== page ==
HONOLULU (KHON2) — John Gleeson recently went to a party that was unlike any he’d ever been to. What made it more special? It was in his honor.
“My dentist came. He closed his office to come to this party. And I thought that was pretty special,” said centenarian John Gleeson.
And it was. The party at Gleeson’s assisted living care facility in Liliha celebrated his 100th birthday.
“Same way I felt as 60, no different except I noticed myself not as accurate in my thinking, but not bad,” said Gleeson.
One thing that hasn’t changed, is his love for flying and the feeling it gives him.
“Free. It’s a different feeling that you’ve gotten control of your life. You either do it right or you’re going to get bad results,” said Gleeson.
So it was fitting that he spent his 100th birthday, doing what he loves. He mostly flies gliders, but it hasn’t always been that way.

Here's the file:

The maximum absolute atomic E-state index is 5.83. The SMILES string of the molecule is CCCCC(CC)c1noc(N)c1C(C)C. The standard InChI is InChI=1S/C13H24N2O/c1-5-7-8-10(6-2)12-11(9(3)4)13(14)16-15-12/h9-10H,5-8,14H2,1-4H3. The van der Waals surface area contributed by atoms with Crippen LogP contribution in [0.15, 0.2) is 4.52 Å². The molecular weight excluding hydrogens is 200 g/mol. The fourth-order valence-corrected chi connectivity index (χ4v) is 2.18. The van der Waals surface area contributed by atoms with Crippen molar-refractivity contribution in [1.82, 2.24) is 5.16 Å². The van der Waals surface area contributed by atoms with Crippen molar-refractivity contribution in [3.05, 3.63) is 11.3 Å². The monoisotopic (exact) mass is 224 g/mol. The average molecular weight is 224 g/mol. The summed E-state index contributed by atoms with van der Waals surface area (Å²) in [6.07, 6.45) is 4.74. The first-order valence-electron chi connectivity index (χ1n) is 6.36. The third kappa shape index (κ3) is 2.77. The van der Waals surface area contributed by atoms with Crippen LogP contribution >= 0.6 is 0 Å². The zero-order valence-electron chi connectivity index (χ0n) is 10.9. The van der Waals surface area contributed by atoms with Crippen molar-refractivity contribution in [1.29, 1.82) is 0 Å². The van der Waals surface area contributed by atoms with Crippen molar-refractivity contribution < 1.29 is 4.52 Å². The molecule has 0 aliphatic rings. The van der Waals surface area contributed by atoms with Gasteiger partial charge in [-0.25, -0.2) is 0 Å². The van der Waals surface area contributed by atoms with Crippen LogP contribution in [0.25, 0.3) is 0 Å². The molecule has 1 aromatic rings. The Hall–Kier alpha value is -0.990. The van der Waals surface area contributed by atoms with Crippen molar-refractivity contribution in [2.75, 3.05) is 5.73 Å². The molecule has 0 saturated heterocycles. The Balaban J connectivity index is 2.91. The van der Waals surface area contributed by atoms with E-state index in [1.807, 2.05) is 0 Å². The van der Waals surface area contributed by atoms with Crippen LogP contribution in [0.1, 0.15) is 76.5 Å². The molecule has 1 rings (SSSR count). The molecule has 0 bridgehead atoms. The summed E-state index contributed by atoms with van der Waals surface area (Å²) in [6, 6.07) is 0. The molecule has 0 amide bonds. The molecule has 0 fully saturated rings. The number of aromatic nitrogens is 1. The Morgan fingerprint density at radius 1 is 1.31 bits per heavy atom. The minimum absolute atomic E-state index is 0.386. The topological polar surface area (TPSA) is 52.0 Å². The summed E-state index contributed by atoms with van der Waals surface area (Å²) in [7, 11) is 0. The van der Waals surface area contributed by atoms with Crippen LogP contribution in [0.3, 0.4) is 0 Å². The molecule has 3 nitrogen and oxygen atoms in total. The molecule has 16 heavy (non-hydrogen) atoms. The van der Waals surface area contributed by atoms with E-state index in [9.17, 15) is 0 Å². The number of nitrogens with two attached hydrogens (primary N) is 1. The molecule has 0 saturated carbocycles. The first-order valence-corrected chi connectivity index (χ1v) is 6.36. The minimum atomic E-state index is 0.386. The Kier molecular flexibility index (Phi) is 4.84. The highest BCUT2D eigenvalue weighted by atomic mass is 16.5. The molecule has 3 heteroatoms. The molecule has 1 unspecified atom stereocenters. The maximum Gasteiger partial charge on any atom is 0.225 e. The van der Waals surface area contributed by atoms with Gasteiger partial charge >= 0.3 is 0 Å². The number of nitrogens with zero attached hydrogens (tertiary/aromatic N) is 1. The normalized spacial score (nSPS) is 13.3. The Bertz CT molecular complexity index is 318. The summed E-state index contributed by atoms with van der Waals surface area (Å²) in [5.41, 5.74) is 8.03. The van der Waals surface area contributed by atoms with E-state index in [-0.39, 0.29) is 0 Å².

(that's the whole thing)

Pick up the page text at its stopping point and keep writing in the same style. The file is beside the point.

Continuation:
Gleeson began flying in the military. He joined the U.S. Army Air Corps when he was 18. He flew combat and covert missions and says he was shot at many times, but never hit. Gleeson has logged many miles across the world, with Switzerland being the most magical.
“I was looking up the mountain I could see little farms and cows and munching on the grass and I’m flying at 10,000 feet,” Gleeson recalled.
Gleeson has mentored many, and been involved with numerous groups including the Hawaii wing Civil Air Patrol and the Pearl Harbor Aviation Museum, which he serves as a founding board member. His passion and knowledge are extensive, even pointing out the aircraft that flew overhead during our interview.
“That’s an F-22 raptor, 400 plus miles per hour straight up,” said Gleeson.
But as much as Gleeson loves aviation and all the memories attached to it, there’s one moment in his long life that stands out above all the rest.
“Meeting my wife,” said Gleeson. “I met my wife on a blind date.”
His wife Barbara never flew with him. They were married for nearly 75 years before she passed away. They had three daughters together. Gleeson misses his wife but vows to continue flying for as long as he can. He encourages other kupuna to keep moving forward as well.
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“Get motivated. Do something,” Gleeson said. “As long as you can do something, do something.”